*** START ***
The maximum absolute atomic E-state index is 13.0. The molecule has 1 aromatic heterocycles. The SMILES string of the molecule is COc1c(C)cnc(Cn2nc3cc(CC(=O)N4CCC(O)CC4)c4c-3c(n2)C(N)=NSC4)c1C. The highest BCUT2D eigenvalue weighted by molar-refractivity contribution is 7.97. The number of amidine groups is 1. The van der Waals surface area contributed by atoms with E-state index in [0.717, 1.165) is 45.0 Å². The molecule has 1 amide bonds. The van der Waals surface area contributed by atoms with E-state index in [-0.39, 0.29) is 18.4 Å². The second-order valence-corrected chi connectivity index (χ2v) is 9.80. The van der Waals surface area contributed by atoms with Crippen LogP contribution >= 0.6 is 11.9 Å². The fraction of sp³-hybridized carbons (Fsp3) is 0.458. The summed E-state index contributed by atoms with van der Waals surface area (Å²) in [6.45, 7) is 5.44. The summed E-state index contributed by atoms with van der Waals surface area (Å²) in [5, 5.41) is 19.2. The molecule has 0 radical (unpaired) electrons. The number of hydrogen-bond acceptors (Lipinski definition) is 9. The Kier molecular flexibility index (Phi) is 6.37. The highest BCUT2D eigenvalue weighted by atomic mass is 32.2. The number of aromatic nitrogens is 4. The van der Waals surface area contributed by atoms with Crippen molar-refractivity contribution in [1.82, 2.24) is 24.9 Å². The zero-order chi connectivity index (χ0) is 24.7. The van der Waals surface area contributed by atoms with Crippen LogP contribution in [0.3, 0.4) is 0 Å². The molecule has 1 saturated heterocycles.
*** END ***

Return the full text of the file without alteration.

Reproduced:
The maximum absolute atomic E-state index is 13.0. The molecule has 1 aromatic heterocycles. The SMILES string of the molecule is COc1c(C)cnc(Cn2nc3cc(CC(=O)N4CCC(O)CC4)c4c-3c(n2)C(N)=NSC4)c1C. The highest BCUT2D eigenvalue weighted by molar-refractivity contribution is 7.97. The number of amidine groups is 1. The van der Waals surface area contributed by atoms with E-state index in [0.717, 1.165) is 45.0 Å². The molecule has 1 amide bonds. The van der Waals surface area contributed by atoms with E-state index in [-0.39, 0.29) is 18.4 Å². The second-order valence-corrected chi connectivity index (χ2v) is 9.80. The van der Waals surface area contributed by atoms with Crippen LogP contribution >= 0.6 is 11.9 Å². The fraction of sp³-hybridized carbons (Fsp3) is 0.458. The summed E-state index contributed by atoms with van der Waals surface area (Å²) in [6.45, 7) is 5.44. The summed E-state index contributed by atoms with van der Waals surface area (Å²) in [5, 5.41) is 19.2. The molecule has 0 radical (unpaired) electrons. The number of hydrogen-bond acceptors (Lipinski definition) is 9. The Kier molecular flexibility index (Phi) is 6.37. The highest BCUT2D eigenvalue weighted by atomic mass is 32.2. The number of aromatic nitrogens is 4. The van der Waals surface area contributed by atoms with Crippen molar-refractivity contribution in [1.82, 2.24) is 24.9 Å². The zero-order chi connectivity index (χ0) is 24.7. The van der Waals surface area contributed by atoms with Crippen LogP contribution in [0.3, 0.4) is 0 Å². The molecule has 1 saturated heterocycles.